When it comes to the business side of Thoroughbred racing, we have not read many viewpoints that are as reasonable and fair as Bill Shanklin’s. Shanklin may have his share of detractors, although I’m hard pressed to understand why.
Anyway, his most recent Internet post spoke to a pet peeve of mine which I’ve addressed before and sure to redress. To wit: No one in an industry position of authority seems to have figured a way to deal with the learning curve in Thoroughbred handicapping.
“There’s something about the outside of a horse that’s good for the inside of a man,” said Winston Churchill. However, if you believe the result of an America that’s systematically been dumbed down sufficiently to not know the quote’s author, chances are shamefully big that much of the population may not even have heard of the author himself.
Think that’s an exaggeration? Perhaps you should consider some of the findings pointed out by Shanklin were simply referencing the results of a survey conducted by the Organization for Economic Cooperation and Development that questioned 470,000 young people from around the world.
No one in this audience will be too shocked to learn that our young people rank 25th in the world in math. Given that statistic, the future of the country might be more dire than whatever problems the Thoroughbred industry may be facing.
signs of its uphill struggle, one only needs to consider these results:
That 40% of those polled were unable to identify which country the U.S. fought in World War II. Clearly, people are not spending their money on the right movies, or are surfing right past the History Channel.
Double that amount did not know who the American president was at the time. (I’d be willing to credit responders who answered Bill Murray, who will play FDR in an upcoming movie. [Sorry, those still stumped for an answer will need to Google those initials]).
Sixty-three percent of those polled could not identify how many judges sit on the Supreme Court; never mind that the highest court in the land gave corporations the right to buy any election it wants. (The answer? Think the baseball movie “Eight Men Out,” then add one).
Almost 30% could not name the current Vice-President of the United States. (Now I realize that this is the office where viable politicians go to die but, Joe, say it ain’t so!)
Final Jeopardy: For a trillion dollars, and with apologies to Groucho [Google, Part 2], who is buried in Grant’s Tomb? Just kidding. Now, for a bazillion dollars, on what date was the Declaration of Independence signed?
Don’t snicker: Only one out of three could answer correctly.
And the Thoroughbred industry expects would-be customers to understand the vague complexities of a weighted wheel?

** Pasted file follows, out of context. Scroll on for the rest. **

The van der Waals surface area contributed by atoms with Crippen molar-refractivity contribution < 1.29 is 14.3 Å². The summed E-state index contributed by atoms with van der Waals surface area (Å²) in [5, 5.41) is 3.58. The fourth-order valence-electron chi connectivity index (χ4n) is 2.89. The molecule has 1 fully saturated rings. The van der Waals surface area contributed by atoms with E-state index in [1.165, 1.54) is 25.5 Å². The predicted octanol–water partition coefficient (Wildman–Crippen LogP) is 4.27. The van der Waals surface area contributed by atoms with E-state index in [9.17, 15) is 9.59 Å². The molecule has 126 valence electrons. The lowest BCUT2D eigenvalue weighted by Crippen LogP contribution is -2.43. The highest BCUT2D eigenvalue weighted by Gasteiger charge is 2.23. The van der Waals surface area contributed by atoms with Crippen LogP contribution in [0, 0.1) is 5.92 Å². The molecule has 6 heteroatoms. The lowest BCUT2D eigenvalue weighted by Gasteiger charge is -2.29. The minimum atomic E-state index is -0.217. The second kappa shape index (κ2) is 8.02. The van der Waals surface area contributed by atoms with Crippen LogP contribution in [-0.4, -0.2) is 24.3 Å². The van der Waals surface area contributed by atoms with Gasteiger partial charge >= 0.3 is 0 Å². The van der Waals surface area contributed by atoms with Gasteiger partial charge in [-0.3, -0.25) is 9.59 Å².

What’s really sad is that since horses are no longer part of American culture, many people with discretionary dollars to spend are unlikely to have the experience or appreciation for watching the beauty and power displayed in a typical horse race.
For those folks, horses might as well be orangutans. The only hook to interest them, then, would be winning a lot of money; the less thinking required, the better. Which is precisely why the bells, whistles and cocktails of a slot emporium appeal to so many older Americans, whose main concern is where to make dinner reservations.
The way parimutuel wagering is structured, routine rules, regulations and a basic handicapping skill set are just too confusing: “You mean you expect me to have to learn a new and confusing way to lose my money? No, thank you."
As Shanklin wrote, “racing must not exclude the millions of people who will not wager on the sport if they have to handicap and cope with confusing betting requirements. What is routine to seasoned racehorse bettors is complex to the neophyte.”
But they might buy a ticket on a horse race if they didn’t have to learn any particular skill, go out of their way to make a bet, or if the payoff were big enough.
That’s why a lottery type wager based on the results of an important horse race televised nationally every Saturday afternoon, modeled after the old Irish Sweepstakes, could work. Lotteries, after all, out-handle parimutuels by a margin of eight dollars to one.
Chance rather than skill would interest these “gamblers,” as opposed to sports bettors and poker players who don’t mind mixing in a little thinking and skill with their gambling.
Maybe some widget manufacturer would be interested in creating a new revenue stream based on this model, especially since parimutuel wagering is legal in 32 of the 50 states?
Bet you thought I was going to say 48 states, didn’t you?